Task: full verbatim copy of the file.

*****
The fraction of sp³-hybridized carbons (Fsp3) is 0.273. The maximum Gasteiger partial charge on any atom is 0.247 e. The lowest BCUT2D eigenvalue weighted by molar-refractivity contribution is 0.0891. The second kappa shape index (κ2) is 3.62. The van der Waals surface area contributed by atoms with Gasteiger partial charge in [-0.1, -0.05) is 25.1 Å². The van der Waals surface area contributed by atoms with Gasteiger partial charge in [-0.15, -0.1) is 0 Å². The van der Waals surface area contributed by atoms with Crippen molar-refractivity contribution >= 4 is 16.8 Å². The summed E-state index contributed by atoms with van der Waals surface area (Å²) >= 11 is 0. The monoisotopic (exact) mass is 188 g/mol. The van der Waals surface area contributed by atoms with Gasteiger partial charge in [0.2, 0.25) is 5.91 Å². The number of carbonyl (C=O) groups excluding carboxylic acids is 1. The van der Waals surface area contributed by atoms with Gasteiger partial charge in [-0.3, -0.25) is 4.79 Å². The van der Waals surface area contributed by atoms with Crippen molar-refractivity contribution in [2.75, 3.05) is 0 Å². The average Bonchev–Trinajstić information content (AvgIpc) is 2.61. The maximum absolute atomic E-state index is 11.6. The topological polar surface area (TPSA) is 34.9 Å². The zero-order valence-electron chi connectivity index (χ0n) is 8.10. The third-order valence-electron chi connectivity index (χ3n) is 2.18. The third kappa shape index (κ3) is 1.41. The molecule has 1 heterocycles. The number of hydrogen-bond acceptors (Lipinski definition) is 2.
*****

The fraction of sp³-hybridized carbons (Fsp3) is 0.273. The maximum Gasteiger partial charge on any atom is 0.247 e. The lowest BCUT2D eigenvalue weighted by molar-refractivity contribution is 0.0891. The second kappa shape index (κ2) is 3.62. The van der Waals surface area contributed by atoms with Gasteiger partial charge in [-0.1, -0.05) is 25.1 Å². The van der Waals surface area contributed by atoms with Gasteiger partial charge in [-0.15, -0.1) is 0 Å². The van der Waals surface area contributed by atoms with Crippen molar-refractivity contribution >= 4 is 16.8 Å². The summed E-state index contributed by atoms with van der Waals surface area (Å²) >= 11 is 0. The monoisotopic (exact) mass is 188 g/mol. The van der Waals surface area contributed by atoms with Gasteiger partial charge in [0.2, 0.25) is 5.91 Å². The number of carbonyl (C=O) groups excluding carboxylic acids is 1. The van der Waals surface area contributed by atoms with Gasteiger partial charge in [-0.3, -0.25) is 4.79 Å². The van der Waals surface area contributed by atoms with Crippen molar-refractivity contribution in [2.75, 3.05) is 0 Å². The average Bonchev–Trinajstić information content (AvgIpc) is 2.61. The maximum absolute atomic E-state index is 11.6. The topological polar surface area (TPSA) is 34.9 Å². The zero-order valence-electron chi connectivity index (χ0n) is 8.10. The third-order valence-electron chi connectivity index (χ3n) is 2.18. The third kappa shape index (κ3) is 1.41. The molecule has 1 heterocycles. The number of hydrogen-bond acceptors (Lipinski definition) is 2.